Chinese herbal teas for the Fall season

Updated: Feb 11

In this article, we went over guidelines for a healthy Autumn. As we mentioned, the element of Metal governs this season, with associated pathogenic tendency being dryness, and main organs being Lungs and Large intestines.

We want to support the immune system to prevent colds, prevent dryness in the respiratory tract, and prevent dryness in the bowels.

Fall season's main flavor: "spicy, pungent, acrid"


The pungent taste is also called acrid or spicy, and has Yang energy. It stimulates the circulation of qi, blood, and fluids such as sweat.

The pungent taste balances poor circulation, wind chills, and mucus production. Because it directs the flow of energy toward the superficial layers of the body, it opens the pores and induces sweat (diaphoretic). Think of the sweat reaction you get when eating a spicy meal.

Pungent foods include ginger, scallions, perilla, mint, red peppers, etc...


Japanese catnip buds 荊芥

In the Fall we want to use some pungency when treating colds and flu. However, because of its diaphoretic action, it can be even more drying, so only use this flavor when needed!


Cold prevention tea

mix 5 grams each of

  • Japanese catnip buds, aka schizonepeta buds (jing jie 荊芥)

  • perilla leaf (zi su ye 紫蘇葉).

  • 10 ounces of green tea




Tea for early stage colds: 葱白生姜汤

When you feel under the weather, and start to experience chills, a headache or body aches, a runny nose, and your appetite starts to disappear:


Boil six slices of fresh ginger in one cup of water.

For added strength, add in several pieces of the white parts of a scallion.




Preventing overall dryness with a little Sour flavor


While the pungent flavor is dispersing and causes sweat, the Sour flavor is contracting, and supports the Yin by preventing the leakage of fluids. In Ayurveda, sours are said to be warming (Wood et al., 2015). It sounds then natural to incorporate some sour elements into the diet and herbal tea choices to prevent dryness in the lungs, nose and large intestines. But beware, a little goes a long way.


Lemon tea

Just squeeze half a lemon into boiling water and enjoy!


Rose hip tea

Rose hips are the fruit of the rose plant and an excellent source of vitamin C. Research suggests that vitamin C is effective in preventing and treating the common cold (Douglas et.al. 2007).



At the first signs of a cold, stop drinking sour flavored teas and switch to a dispersing, more acrid flavor mentioned before. Sour would be keeping the pathogen inside!

Fighting allergies


Most people think of allergies as being typical of spring. However, the following pollens also trigger rhinitis symptoms and such during the fall: Ragweed, Sagebrush, Pigweed, Tumbleweed, Russian thistle, Burning bush, Mugwort and so on...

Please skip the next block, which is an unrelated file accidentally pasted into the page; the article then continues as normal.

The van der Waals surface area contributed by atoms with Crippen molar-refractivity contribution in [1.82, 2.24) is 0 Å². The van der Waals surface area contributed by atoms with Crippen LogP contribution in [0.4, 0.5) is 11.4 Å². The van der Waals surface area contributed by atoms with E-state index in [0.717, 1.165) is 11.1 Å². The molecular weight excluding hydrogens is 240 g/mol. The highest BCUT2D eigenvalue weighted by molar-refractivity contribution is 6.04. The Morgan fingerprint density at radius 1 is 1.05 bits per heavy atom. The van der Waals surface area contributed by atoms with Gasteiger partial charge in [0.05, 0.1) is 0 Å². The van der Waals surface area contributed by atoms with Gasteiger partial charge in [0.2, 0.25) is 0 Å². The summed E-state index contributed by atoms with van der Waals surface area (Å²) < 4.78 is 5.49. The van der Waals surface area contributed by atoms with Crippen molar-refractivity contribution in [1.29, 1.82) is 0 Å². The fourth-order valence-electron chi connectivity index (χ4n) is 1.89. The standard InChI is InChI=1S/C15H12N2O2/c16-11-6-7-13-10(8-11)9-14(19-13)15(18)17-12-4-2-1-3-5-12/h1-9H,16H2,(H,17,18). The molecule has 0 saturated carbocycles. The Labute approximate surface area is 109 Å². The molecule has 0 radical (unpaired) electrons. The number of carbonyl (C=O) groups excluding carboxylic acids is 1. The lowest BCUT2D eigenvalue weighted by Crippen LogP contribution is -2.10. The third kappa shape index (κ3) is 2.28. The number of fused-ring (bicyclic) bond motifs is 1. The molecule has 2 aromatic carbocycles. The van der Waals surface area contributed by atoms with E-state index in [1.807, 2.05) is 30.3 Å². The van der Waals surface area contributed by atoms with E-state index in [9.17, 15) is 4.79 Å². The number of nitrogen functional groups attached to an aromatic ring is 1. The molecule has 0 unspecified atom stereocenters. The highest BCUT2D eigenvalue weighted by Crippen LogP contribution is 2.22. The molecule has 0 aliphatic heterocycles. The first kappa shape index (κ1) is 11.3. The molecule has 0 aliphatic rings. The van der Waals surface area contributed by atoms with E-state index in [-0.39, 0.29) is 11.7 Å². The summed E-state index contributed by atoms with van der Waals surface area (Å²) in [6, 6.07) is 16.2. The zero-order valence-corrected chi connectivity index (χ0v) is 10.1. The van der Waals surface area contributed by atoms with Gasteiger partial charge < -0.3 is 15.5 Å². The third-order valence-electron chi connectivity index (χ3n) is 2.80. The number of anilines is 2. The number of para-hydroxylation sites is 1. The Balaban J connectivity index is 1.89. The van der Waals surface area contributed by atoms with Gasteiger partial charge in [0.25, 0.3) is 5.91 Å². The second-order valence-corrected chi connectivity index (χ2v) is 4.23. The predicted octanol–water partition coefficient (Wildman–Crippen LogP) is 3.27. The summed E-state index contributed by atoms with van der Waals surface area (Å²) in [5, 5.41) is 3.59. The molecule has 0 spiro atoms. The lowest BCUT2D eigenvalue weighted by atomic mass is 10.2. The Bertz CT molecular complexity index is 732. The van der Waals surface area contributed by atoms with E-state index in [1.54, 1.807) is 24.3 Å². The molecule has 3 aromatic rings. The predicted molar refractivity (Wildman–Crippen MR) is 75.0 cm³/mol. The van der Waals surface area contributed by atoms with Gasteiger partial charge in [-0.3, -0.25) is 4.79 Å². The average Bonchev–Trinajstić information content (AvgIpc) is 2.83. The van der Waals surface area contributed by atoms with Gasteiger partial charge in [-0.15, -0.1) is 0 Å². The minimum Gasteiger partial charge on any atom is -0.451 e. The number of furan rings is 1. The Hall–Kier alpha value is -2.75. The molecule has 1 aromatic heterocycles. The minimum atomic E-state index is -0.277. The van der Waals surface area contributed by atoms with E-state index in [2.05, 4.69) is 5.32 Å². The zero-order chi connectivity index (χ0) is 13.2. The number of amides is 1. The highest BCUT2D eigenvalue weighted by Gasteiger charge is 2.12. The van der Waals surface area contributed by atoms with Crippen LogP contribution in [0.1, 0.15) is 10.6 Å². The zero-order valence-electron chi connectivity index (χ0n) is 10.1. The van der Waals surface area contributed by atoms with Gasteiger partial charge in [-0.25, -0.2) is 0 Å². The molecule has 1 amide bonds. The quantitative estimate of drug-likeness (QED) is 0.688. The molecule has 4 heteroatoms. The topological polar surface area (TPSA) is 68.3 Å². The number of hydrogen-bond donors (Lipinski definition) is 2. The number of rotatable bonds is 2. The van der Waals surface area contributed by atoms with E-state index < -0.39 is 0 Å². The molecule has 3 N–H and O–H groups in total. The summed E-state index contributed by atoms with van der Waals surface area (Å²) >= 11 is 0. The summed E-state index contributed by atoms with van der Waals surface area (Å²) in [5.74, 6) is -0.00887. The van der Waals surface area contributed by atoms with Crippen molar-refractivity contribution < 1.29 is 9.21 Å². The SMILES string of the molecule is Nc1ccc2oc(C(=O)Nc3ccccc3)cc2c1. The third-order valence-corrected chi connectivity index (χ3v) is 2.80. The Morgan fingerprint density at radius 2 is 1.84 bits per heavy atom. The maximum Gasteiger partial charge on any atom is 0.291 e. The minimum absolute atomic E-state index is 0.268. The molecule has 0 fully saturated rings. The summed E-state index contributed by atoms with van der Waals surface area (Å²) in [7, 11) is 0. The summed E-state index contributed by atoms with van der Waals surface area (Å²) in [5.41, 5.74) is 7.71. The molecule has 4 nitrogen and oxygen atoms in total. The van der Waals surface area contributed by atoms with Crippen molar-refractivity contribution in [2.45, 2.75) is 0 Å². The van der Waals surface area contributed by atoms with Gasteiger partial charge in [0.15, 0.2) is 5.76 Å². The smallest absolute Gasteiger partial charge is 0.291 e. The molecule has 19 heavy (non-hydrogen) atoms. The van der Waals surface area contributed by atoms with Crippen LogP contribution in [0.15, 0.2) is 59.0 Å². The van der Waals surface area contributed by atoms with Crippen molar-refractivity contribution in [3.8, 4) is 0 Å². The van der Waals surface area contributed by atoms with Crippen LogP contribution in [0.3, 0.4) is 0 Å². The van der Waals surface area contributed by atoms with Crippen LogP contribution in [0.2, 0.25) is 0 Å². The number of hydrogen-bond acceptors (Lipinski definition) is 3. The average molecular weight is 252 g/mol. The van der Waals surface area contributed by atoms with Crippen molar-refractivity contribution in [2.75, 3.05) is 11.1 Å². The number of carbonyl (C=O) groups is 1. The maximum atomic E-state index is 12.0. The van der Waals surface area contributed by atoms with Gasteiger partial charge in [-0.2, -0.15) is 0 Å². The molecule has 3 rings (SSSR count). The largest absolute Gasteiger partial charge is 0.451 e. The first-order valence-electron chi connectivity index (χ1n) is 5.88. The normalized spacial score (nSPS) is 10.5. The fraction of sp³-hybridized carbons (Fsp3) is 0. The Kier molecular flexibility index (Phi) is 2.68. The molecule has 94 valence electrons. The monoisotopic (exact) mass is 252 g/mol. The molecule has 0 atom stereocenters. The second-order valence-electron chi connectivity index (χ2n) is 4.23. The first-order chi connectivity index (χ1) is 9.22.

If you suffer from seasonal allergies during the fall, with symptoms such as red swollen eyes, headaches, etc, you can use the following recipe.


chrysanthemum buds 菊花

Clear wind and heat from the head:

Two possible herbs for this are chrysanthemum flowers (ju hua 菊花) and mint (bo he 薄荷). Not any mint will do, you have to use Herba Menthae Haplocalycis.

  • 1tsp Chrysanthemum

  • 1tsp Chinese mint (Herba Menthae Haplocalycis)

  • Add 1.5 cup of boiling water, and let seep.

  • If you also have dryness in the nose, lips, eyes or intestines, add honey.

For dry eyes

菊花 Ju Hua, chrysanthemum flowers.

Slightly cold, bitter, sweet, goes to Lungs and Liver.

Disperses wind and clear heat, calms liver and extinguishes wind, clears the eyes


枸杞子 Gou Qi zi, goji berries

Neutral and sweet, goes to Lungs, Liver and Kidneys

Nourishes liver and Kidney Yin, nourishes Lung Yin, benefits the essence and brightens the eyes.




Tea for dry eyes in Autumn

  • 1tsp Chrysanthemum flowers 菊花

  • 1 tsp Goji berries (aka wolfberries) 枸杞子

  • Add 1.5 cup of boiling water, and let seep.

  • If you also have dryness in the nose, lips, eyes or intestines, add honey.





  • Gagne, S. (2008). Food energetics: the spiritual, emotional, and nutritional power of what we eat. Rochester, VT: Healing Arts Press.

  • Pitchford, P. (1993). Healing with whole foods. North Atlantic Books. Berkeley, CA. 312-313.

  • Veith, I. (1966). Huang di nei jing su wen: The yellow emperor’s classic of internal medicine. Berkeley, CA: University of California Press.

  • Wood, M., Bonaldo, F., Light, P.D. (2015). Traditional western herbalism and pulse evaluation: a conversation. Lulu Publishing Services. Online.

The information on this website has not been evaluated by the FDA and is not intended to diagnose, treat, prevent, or cure any disease.


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The information on this website has not been evaluated by the FDA and is not intended to diagnose, treat, prevent, or cure any disease.

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